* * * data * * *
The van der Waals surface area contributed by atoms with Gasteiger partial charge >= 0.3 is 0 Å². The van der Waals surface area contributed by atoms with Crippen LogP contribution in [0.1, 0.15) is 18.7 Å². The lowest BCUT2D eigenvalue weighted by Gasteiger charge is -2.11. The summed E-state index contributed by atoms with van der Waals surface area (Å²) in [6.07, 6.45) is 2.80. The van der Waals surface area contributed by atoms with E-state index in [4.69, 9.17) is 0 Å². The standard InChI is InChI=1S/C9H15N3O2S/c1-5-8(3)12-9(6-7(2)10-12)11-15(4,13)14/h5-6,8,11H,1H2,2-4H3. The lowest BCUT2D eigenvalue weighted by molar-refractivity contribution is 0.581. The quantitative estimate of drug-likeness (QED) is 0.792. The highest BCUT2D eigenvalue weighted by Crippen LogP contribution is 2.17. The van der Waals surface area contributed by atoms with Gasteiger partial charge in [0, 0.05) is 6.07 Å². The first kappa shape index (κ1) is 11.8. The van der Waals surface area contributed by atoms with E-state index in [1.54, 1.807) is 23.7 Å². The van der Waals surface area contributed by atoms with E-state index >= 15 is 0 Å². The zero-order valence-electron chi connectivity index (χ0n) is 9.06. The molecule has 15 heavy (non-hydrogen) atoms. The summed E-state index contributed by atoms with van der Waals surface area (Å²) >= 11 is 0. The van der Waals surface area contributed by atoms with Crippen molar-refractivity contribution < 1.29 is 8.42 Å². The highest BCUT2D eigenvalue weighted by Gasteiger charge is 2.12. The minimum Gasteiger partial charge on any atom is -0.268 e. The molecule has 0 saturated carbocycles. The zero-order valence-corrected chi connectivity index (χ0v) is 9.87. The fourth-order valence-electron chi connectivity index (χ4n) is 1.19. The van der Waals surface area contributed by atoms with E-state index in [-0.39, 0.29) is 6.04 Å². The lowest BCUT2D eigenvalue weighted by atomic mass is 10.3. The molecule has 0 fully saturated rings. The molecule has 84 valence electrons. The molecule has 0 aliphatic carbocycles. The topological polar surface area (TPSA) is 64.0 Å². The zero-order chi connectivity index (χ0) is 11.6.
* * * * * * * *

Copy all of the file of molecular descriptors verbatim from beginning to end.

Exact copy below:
The van der Waals surface area contributed by atoms with Gasteiger partial charge >= 0.3 is 0 Å². The van der Waals surface area contributed by atoms with Crippen LogP contribution in [0.1, 0.15) is 18.7 Å². The lowest BCUT2D eigenvalue weighted by Gasteiger charge is -2.11. The summed E-state index contributed by atoms with van der Waals surface area (Å²) in [6.07, 6.45) is 2.80. The van der Waals surface area contributed by atoms with E-state index in [4.69, 9.17) is 0 Å². The standard InChI is InChI=1S/C9H15N3O2S/c1-5-8(3)12-9(6-7(2)10-12)11-15(4,13)14/h5-6,8,11H,1H2,2-4H3. The lowest BCUT2D eigenvalue weighted by molar-refractivity contribution is 0.581. The quantitative estimate of drug-likeness (QED) is 0.792. The highest BCUT2D eigenvalue weighted by Crippen LogP contribution is 2.17. The van der Waals surface area contributed by atoms with Gasteiger partial charge in [0, 0.05) is 6.07 Å². The first kappa shape index (κ1) is 11.8. The van der Waals surface area contributed by atoms with E-state index in [1.54, 1.807) is 23.7 Å². The van der Waals surface area contributed by atoms with E-state index >= 15 is 0 Å². The zero-order valence-electron chi connectivity index (χ0n) is 9.06. The molecule has 15 heavy (non-hydrogen) atoms. The summed E-state index contributed by atoms with van der Waals surface area (Å²) >= 11 is 0. The van der Waals surface area contributed by atoms with Crippen molar-refractivity contribution < 1.29 is 8.42 Å². The highest BCUT2D eigenvalue weighted by Gasteiger charge is 2.12. The minimum Gasteiger partial charge on any atom is -0.268 e. The molecule has 0 saturated carbocycles. The zero-order valence-corrected chi connectivity index (χ0v) is 9.87. The fourth-order valence-electron chi connectivity index (χ4n) is 1.19. The van der Waals surface area contributed by atoms with E-state index in [-0.39, 0.29) is 6.04 Å². The lowest BCUT2D eigenvalue weighted by atomic mass is 10.3. The molecule has 0 fully saturated rings. The molecule has 84 valence electrons. The molecule has 0 aliphatic carbocycles. The topological polar surface area (TPSA) is 64.0 Å². The zero-order chi connectivity index (χ0) is 11.6.